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Zestful Blog Post #295

One day a few months ago, a pair of swans (pictured below) appeared in the pond across from our upstairs window. We were like, WTF? That is so cool! We began watching the huge gorgeous birds avidly as we got ready for our day. Marcia, particularly, was enchanted, and set out to know how the swans got there.

After some sleuthing, she learned that our neighbors across the way (strangers to us) decided they wanted swans. Their house backs up to the pond, which is the property of a golf course. Our houses border the course. The neighbors checked with the golf course management and the local vigilante—er, homeowner—associations, who all said, hey sure, swans would be cool! So they ordered their swans from whatever swan ranch, set up a care plan for them, and are looking after them.

The swans glide around and nibble the vegetation and small critters like worms and mollusks in the pond, which has a couple of islets in the middle. The neighbors set up a little swan shelter, which looks like an upside-down playpen, on shore for when they want shade. Early every morning, one of the neighbors brings out a red bucket and puts out some swan chow (presumably to ensure adequate nutrition in addition to what might be available from the pond). The swans come up and have breakfast, then they go back to the pond and its various social activities. Ducks, herons, grebes, ospreys, and other species enjoy the habitat too. Side note: reportedly, swans will chase off troublesome geese that like to hog all the food in a small pond.


[Merry Christmas, if you celebrate it, and/or happy holidays to you from Marcia and me—
and the swans.]

We enjoy the show in the mornings. And we have learned that if you have the proper space and about $2,500 and you want a pair of White Mute Swans, well by God, you can have them. The deeper truth is hey, what would make you happy? Admittedly, not everyone is equipped to afford and care for a pair of swans. But is there something that would bring you joy, for the hell of it? Have you gotten into the habit of thinking it’s just not within reach, or even practical? Perhaps now is the time to challenge that thought. Perhaps it’s time to order your swans.

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Zestful Blog Post #294

Exploitation Works

Exploitation is a thing, and it can be used. I wrote about this a few years ago, but want to give you some more specifics here. There are successful authors who appeal to the deepest-held beliefs / prejudices / yearnings of their audiences, once they’ve found them. Exploitation feeds on and encourages the time-honored us-versus-them dynamic. That’s not a comfortable dynamic for everyone all the time, but it resonates somewhere in every human heart.

A simple example might be a young adult book wherein a brave, outrageous cadre of students overthrows the mean old teachers, showing them they’re not so smart. The teachers learn from the students! Something that doesn’t often follow is the answer to the question: Now will the new rulers be kindly overlords? George Orwell’s Animal Farm explored this question, and as we might remember, things don’t look so great at the end of the story, which is a new beginning for the animals on the farm.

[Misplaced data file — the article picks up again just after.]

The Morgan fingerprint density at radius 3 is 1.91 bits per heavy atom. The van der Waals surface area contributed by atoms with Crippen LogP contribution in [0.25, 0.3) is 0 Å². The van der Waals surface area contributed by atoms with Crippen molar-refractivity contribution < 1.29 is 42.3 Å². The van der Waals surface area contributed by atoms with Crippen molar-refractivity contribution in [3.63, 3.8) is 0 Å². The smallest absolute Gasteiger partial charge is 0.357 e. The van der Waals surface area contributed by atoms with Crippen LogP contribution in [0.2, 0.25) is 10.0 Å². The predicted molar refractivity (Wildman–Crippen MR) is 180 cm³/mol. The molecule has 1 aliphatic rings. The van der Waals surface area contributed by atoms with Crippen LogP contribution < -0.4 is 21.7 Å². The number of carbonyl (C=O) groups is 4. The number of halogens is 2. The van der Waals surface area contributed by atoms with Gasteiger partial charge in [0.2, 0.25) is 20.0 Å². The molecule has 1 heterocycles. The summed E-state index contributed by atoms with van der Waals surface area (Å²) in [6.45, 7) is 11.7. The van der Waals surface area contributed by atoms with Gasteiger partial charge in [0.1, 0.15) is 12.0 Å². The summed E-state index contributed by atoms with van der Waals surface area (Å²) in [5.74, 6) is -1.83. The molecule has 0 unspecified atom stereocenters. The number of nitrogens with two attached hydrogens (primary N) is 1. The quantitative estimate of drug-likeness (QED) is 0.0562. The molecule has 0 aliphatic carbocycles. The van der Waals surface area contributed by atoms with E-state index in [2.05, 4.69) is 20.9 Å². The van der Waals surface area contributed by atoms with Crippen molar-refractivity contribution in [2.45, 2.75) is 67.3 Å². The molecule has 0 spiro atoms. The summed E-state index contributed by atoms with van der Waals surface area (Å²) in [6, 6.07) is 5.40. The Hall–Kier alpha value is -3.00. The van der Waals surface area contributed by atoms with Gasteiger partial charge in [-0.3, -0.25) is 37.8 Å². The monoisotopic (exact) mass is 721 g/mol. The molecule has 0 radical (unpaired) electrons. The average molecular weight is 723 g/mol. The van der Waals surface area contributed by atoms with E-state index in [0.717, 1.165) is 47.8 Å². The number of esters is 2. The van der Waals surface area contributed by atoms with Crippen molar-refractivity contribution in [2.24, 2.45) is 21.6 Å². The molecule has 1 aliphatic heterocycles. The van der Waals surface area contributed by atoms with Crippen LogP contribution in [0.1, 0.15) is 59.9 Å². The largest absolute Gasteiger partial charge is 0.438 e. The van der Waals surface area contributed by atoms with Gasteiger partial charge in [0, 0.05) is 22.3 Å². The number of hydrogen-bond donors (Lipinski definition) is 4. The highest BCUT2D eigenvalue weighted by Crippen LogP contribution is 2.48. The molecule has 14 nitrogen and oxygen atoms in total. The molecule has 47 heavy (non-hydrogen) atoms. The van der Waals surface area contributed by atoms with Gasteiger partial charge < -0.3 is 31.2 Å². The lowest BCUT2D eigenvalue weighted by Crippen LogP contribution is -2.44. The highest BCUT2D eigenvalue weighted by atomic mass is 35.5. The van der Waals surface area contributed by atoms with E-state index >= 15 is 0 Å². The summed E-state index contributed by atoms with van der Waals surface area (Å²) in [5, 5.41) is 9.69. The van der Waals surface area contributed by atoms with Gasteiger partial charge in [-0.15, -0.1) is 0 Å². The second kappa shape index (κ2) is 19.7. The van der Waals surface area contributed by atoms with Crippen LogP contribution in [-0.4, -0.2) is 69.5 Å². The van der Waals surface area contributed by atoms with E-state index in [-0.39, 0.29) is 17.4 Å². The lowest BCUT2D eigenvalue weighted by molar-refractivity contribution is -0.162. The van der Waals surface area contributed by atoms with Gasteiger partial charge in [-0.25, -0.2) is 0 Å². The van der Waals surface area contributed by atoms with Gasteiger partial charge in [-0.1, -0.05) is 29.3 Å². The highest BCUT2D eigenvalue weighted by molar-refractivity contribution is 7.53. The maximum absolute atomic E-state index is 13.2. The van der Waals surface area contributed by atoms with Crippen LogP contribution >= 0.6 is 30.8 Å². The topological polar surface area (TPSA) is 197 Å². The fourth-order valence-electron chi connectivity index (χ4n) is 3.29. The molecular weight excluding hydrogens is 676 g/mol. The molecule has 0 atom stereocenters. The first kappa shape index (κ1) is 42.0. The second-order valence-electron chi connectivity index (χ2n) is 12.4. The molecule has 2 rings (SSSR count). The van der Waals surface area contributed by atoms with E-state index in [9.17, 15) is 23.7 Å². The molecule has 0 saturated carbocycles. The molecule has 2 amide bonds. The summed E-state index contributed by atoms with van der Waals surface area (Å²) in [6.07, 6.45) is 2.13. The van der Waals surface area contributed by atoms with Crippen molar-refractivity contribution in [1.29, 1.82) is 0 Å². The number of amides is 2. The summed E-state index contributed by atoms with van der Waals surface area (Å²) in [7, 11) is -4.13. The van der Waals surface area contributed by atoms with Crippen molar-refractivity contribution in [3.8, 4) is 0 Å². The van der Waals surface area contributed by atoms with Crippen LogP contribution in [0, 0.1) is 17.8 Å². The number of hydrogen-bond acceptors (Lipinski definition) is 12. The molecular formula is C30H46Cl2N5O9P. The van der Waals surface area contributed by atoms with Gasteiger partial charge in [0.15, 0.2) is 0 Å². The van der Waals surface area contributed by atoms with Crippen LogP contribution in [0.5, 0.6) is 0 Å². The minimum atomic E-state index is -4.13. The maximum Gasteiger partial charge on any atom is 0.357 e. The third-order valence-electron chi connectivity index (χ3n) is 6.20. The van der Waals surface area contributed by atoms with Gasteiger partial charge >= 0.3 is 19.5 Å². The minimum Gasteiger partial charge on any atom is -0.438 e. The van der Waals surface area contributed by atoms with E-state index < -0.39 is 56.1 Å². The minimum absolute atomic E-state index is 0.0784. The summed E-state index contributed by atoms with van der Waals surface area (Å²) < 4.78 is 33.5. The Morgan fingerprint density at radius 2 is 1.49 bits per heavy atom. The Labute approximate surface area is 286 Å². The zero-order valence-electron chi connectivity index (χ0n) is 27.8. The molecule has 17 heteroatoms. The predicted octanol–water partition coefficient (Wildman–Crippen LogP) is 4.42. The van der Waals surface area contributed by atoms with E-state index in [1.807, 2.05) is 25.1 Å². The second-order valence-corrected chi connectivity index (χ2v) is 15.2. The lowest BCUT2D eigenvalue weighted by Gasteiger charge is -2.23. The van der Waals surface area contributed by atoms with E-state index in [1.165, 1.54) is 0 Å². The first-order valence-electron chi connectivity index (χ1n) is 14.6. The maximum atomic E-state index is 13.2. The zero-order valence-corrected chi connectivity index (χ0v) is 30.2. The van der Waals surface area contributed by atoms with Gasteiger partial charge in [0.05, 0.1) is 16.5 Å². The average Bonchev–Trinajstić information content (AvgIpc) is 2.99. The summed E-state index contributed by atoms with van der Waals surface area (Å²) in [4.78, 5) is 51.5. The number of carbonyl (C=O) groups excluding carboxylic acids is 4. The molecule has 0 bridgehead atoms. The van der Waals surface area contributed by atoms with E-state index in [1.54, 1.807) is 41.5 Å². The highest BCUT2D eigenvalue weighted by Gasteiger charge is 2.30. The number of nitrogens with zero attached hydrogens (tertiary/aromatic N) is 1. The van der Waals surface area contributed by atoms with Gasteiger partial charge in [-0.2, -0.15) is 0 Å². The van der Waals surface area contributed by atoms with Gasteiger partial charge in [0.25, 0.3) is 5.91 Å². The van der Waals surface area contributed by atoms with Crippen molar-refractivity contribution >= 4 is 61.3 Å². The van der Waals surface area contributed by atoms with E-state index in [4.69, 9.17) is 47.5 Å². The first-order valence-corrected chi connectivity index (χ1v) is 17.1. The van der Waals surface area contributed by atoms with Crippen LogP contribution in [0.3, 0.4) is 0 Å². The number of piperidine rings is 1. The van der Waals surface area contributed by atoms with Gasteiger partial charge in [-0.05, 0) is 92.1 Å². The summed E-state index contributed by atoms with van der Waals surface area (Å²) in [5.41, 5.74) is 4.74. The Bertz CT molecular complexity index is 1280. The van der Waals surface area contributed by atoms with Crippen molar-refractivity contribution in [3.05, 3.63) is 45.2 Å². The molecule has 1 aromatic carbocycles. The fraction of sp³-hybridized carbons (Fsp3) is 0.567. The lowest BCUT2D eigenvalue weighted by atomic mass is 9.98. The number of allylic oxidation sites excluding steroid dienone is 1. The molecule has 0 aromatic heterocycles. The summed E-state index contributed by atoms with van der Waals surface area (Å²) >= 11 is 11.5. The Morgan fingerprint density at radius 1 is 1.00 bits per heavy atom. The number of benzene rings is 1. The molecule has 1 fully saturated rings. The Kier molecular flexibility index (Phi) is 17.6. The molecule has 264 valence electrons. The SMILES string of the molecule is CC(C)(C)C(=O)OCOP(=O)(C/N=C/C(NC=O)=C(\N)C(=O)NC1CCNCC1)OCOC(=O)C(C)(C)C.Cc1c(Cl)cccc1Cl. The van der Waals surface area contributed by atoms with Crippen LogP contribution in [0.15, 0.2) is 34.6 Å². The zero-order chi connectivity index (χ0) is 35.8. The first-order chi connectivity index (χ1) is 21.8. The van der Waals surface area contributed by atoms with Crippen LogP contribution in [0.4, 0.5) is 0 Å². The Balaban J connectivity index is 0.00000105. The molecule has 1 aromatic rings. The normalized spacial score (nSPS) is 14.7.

Exploitative stories often rely on stereotypes, which themselves represent a fascinating subtopic. To whom does the stereotypical mean Republican appeal? A hardcore Democrat might say, “That’s no stereotype! That’s simply reality!” To whom does the strong-but-dumb boyfriend stereotype appeal? How about the lazy immigrant? The suffering artist? The kind-hearted criminal? The trigger-happy cop? The angry-yet-somehow-perfect-in-every-way revolutionary?

It’s not by accident that more male readers enjoy (and buy) thrillers with strong, brave protagonists who win in the end. Not by accident that more women like romances where the plucky protagonist gets the handsome swashbuckler in the end. With a big, perfect wedding.

Novelists, filmmakers, religious leaders, and politicians have learned exploitation works. It’s button-pushing, and for what it is, it can be effective. There is, of course, the danger of exploitation backfiring on you, making you seem like a vindictive, unimaginative boob.



[Ivan was definitely Terrible]

But seriously, look closely at the novels you read and see if you can figure out where the exploitation is. Not all of it is heavy-handed; you can find subtle examples all over the place, and you can learn from them. Key into your emotions as you read: Why does some character or plot twist appeal to you? Why does another make you uncomfortable?

Our challenge as authors is to reject cheap, obvious exploitation, but embrace the good kind! Don’t be afraid to be conscious of what you’re doing; don’t be afraid to calculate. We want to dive deep to engage—and, really, control—our readers’ emotions. The best way to do this is get to know your characters really well. Respect them, and look for their complexity and depth. Then think deeply about your ideal reader.

Is your ideal reader a 40-year-old divorced airline pilot? Well, you can certainly create a main character who happens to be a 40-year-old divorced airline pilot. Wouldn’t just about any guy or gal like that want to be a hero in the air? Yes! It’s easy. You don’t have to make your pilot bring down the plane safely while killing all the bad guys with a ballpoint pen, but you might make your pilot do something hard and satisfying, like navigate around a mountain in the fog without instruments. (Can pilots do that? I don’t know, but you’ll research it.) And hey, your ideal reader might have a secret desire to do something really bad—like enter the underworld of drug smuggling. Well, your character can do that, and you will make sure they’re supremely successful at it! You can dream up all kinds of good ideas from this perspective.

Play matchmaker between your readers and your characters! Be shrewd! Make exploitation work for you. Your readers will love you for it.

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Zestful Blog Post #293